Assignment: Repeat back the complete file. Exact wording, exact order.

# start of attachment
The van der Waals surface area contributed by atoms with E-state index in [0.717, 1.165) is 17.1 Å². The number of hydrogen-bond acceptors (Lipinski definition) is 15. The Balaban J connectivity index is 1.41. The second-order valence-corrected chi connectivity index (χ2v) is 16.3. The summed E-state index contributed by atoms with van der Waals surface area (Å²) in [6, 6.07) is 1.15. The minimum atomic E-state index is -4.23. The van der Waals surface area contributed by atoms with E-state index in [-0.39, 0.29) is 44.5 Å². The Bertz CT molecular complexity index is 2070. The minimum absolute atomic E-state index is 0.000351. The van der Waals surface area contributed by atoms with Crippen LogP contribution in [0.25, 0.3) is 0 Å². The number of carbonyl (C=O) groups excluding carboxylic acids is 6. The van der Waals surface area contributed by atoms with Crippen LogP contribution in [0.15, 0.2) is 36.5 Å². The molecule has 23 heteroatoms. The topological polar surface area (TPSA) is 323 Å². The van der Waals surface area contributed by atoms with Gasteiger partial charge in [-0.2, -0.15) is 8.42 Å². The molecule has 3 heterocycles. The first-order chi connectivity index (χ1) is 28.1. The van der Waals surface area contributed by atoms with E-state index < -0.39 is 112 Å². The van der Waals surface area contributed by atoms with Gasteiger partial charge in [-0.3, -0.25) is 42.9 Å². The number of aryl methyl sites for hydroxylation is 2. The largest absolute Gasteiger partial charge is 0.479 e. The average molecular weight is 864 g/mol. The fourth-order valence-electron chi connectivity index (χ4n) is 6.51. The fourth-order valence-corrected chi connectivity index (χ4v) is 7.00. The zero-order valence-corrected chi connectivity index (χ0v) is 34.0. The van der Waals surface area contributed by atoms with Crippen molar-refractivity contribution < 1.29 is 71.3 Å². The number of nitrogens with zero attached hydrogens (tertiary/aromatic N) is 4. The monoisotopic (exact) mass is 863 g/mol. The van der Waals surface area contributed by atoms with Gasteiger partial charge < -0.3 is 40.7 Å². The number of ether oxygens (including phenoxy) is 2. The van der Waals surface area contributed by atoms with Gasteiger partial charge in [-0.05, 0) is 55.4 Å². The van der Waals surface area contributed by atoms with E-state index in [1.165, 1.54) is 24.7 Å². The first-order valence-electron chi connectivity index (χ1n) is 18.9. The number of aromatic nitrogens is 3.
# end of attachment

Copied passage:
The van der Waals surface area contributed by atoms with E-state index in [0.717, 1.165) is 17.1 Å². The number of hydrogen-bond acceptors (Lipinski definition) is 15. The Balaban J connectivity index is 1.41. The second-order valence-corrected chi connectivity index (χ2v) is 16.3. The summed E-state index contributed by atoms with van der Waals surface area (Å²) in [6, 6.07) is 1.15. The minimum atomic E-state index is -4.23. The van der Waals surface area contributed by atoms with E-state index in [-0.39, 0.29) is 44.5 Å². The Bertz CT molecular complexity index is 2070. The minimum absolute atomic E-state index is 0.000351. The van der Waals surface area contributed by atoms with Crippen LogP contribution in [0.25, 0.3) is 0 Å². The number of carbonyl (C=O) groups excluding carboxylic acids is 6. The van der Waals surface area contributed by atoms with Crippen LogP contribution in [0.15, 0.2) is 36.5 Å². The molecule has 23 heteroatoms. The topological polar surface area (TPSA) is 323 Å². The van der Waals surface area contributed by atoms with Gasteiger partial charge in [-0.2, -0.15) is 8.42 Å². The molecule has 3 heterocycles. The first-order chi connectivity index (χ1) is 28.1. The van der Waals surface area contributed by atoms with E-state index < -0.39 is 112 Å². The van der Waals surface area contributed by atoms with Gasteiger partial charge in [-0.3, -0.25) is 42.9 Å². The number of aryl methyl sites for hydroxylation is 2. The largest absolute Gasteiger partial charge is 0.479 e. The average molecular weight is 864 g/mol. The fourth-order valence-electron chi connectivity index (χ4n) is 6.51. The fourth-order valence-corrected chi connectivity index (χ4v) is 7.00. The zero-order valence-corrected chi connectivity index (χ0v) is 34.0. The van der Waals surface area contributed by atoms with Crippen molar-refractivity contribution < 1.29 is 71.3 Å². The number of nitrogens with zero attached hydrogens (tertiary/aromatic N) is 4. The monoisotopic (exact) mass is 863 g/mol. The van der Waals surface area contributed by atoms with Gasteiger partial charge < -0.3 is 40.7 Å². The number of ether oxygens (including phenoxy) is 2. The van der Waals surface area contributed by atoms with Gasteiger partial charge in [-0.05, 0) is 55.4 Å². The van der Waals surface area contributed by atoms with E-state index in [1.165, 1.54) is 24.7 Å². The first-order valence-electron chi connectivity index (χ1n) is 18.9. The number of aromatic nitrogens is 3.